6 Unit definitions
The conversion information is read from a units data file which is
called `units.dat' and is probably located in the `/usr/local/share'
directory. If you invoke `units' with the `-V' option, it will print
the location of this file. The default file includes definitions for
all familiar units, abbreviations and metric prefixes. It also
includes many obscure or archaic units.
Many constants of nature are defined, including these:
pi ratio of circumference to diameter
c speed of light
e charge on an electron
force acceleration of gravity
mole Avogadro's number
water pressure per unit height of water
Hg pressure per unit height of mercury
au astronomical unit
k Boltzman's constant
mu0 permeability of vacuum
epsilon0 permitivity of vacuum
G Gravitational constant
mach speed of sound
The database includes atomic masses for all of the elements and numerous
other constants. Also included are the densities of various ingredients
used in baking so that `2 cups flour_sifted' can be converted to
`grams'. This is not an exhaustive list. Consult the units data file
to see the complete list, or to see the definitions that are used.
The unit `pound' is a unit of mass. To get force, multiply by the
force conversion unit `force' or use the shorthand `lbf'. (Note that
`g' is already taken as the standard abbreviation for the gram.) The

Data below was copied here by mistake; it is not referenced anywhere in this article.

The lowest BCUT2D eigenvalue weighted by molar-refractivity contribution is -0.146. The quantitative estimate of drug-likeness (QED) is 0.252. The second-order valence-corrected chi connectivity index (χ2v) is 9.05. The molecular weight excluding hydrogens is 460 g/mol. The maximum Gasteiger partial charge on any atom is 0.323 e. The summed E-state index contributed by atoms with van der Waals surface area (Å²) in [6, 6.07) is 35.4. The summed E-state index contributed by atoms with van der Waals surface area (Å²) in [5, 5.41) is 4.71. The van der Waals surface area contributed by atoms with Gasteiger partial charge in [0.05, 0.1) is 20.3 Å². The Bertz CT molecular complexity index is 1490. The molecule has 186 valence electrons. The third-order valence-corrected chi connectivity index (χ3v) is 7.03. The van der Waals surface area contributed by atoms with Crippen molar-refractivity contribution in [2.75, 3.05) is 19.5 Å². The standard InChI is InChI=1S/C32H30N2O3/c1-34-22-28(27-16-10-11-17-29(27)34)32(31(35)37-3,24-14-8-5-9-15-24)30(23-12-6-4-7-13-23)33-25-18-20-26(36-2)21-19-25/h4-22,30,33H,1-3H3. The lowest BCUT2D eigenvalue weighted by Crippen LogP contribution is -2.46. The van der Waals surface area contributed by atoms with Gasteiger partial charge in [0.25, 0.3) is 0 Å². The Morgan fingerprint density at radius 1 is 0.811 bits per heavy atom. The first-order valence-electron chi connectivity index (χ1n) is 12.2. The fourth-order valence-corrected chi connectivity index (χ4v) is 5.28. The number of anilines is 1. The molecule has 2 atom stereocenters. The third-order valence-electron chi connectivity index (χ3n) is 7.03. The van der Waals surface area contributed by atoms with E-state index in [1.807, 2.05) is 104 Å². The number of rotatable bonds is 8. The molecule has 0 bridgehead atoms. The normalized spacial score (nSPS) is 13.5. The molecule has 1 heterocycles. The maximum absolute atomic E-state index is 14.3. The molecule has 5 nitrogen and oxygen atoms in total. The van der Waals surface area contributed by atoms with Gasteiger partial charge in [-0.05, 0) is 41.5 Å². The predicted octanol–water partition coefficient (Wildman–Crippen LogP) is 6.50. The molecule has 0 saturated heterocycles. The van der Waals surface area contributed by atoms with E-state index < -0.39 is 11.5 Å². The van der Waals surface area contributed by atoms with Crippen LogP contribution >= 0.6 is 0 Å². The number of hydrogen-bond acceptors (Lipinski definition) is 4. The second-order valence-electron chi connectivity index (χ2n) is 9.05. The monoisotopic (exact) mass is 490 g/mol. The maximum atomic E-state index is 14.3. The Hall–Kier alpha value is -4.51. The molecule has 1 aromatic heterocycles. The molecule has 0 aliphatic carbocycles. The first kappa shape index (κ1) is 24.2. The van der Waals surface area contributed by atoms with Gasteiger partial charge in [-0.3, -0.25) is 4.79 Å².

unit `ounce' is also a unit of mass. The fluid ounce is `fluidounce'
or `floz'. British capacity units that differ from their US
counterparts, such as the British Imperial gallon, are prefixed with
`br'. Currency is prefixed with its country name: `belgiumfranc',
The US Survey foot, yard, and mile can be obtained by using the `US'
prefix. These units differ slightly from the international length
units. They were in general use until 1959, and are still used for
geographic surveys. The acre is officially defined in terms of the US
Survey foot. If you want an acre defined according to the
international foot, use `intacre'. The difference between these units
is about 4 parts per million. The British also used a slightly
different length measure before 1959. These can be obtained with the
When searching for a unit, if the specified string does not appear
exactly as a unit name, then the `units' program will try to remove a
trailing `s' or a trailing `es'. If that fails, `units' will check for
a prefix. All of the standard metric prefixes are defined.
To find out what units and prefixes are available, read the standard
units data file.
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